This week is the week when the International Monetary Fund releases its World Economic Outlook for April 2015. Newspapers are filling space with IMF analyses. Martin Sadnbu at FT (‘Free lunch’) cited a blog post by Francesco Saraceno (FS) as to how the IMF now appears willing to correct its own previously held views. The blog post is interesting. We need to read it to keep ourselves updated that there is no Washington Consensus, at least in Washington, as FS writes. May be, it is just the US Treasury consensus only, now. Intellectual openness at the Fund is to be welcomed.
That said, the extensive simulations done by the Fund economists based, presumably, on their DSGE models make eyes glaze over. An example is this. There is no way in hell of knowing how much would a Euro weakness help or hurt growth anywhere in the world, including in the Eurozone, especially now, when the band of uncertainty about what is happening to economic growth, global trade and energy demand, etc. is far wider than before. At worse, such analyses may help trigger ‘beggar thy neighbour’ reactions at the most inopportune time.
Look at another WSJ blog post on the rise in Eurozone household savings rate. At the same time the ECB is printing money, European households are saving more. Makes sense, from their point of view. After all, when returns to savings are lower, the targeted savings levels take longer to reach and hence households increase the quantum of savings. So much for policies such as low interest rates that boost spending. In other words, polilcymakers have to keep in mind the impact of policies on expectations. The latter are changed by the very policies that seek to achieve economic impact premised on unchanged expectations. This is the essence of Lucas’ critique and Lucas Critique, in plain English, is that Ceteris is not paribus. Other things simply do not remain the same. That is why economic theories are only useful starting points at best. The most egregious rejection of Lucas’ Critique is to be found in the QE policies of major central banks.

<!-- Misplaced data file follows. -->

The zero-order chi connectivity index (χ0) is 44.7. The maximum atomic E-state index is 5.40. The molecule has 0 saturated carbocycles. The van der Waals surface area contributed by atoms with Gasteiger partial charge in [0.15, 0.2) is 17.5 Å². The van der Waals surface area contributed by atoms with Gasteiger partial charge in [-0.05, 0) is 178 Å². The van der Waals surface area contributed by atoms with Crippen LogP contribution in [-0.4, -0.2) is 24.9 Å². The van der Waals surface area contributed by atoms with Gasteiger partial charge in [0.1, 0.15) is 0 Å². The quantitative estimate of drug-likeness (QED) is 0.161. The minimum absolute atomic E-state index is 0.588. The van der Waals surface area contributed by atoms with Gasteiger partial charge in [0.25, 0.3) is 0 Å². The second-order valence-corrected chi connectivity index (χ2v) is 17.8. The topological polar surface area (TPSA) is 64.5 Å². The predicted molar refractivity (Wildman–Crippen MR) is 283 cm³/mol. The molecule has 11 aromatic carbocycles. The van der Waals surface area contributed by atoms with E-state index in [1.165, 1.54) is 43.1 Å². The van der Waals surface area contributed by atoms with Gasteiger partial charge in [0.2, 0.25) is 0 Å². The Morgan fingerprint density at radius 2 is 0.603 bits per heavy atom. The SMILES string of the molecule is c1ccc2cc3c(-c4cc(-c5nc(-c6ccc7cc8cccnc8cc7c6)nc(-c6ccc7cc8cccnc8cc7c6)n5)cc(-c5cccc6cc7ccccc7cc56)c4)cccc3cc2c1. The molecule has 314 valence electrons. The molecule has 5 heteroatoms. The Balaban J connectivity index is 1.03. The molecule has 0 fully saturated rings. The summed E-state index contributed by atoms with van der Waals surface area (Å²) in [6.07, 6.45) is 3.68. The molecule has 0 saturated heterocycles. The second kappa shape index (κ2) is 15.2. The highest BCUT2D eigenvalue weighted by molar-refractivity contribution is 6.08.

Most of the models are not equipped to deal with structural shifts and changes that economists and policymakers neither anticipated nor know how to handle. Consider this statement in the FT article on global trade growth slowing down:
With Tuesday’s forecasts the WTO seems to be joining a camp of economists who argue that the slowdown in trade growth is not only cyclical but has also been due to structural factors. [Link]
In the middle of the prominence given to the WEF released by the IMF, the WTO report on global trade outlook has been somewhat sidelined.
The opening lines of this story in FT on the world energy outlook confirm the same issue confronting all of us – we are flying blind:
The rebalancing of the global oil market may still be in its early stage with the outlook “only getting murkier”, according to the International Energy Agency, as uncertainties remain about demand and supply responses to the steep drop in prices. [Link]
There is no visibility for any one and, in such a situation, to make precise forecasts of how Euro weakness (or strength) would affect growth in the US and in China up to 2018 is a largely meaningless exercise.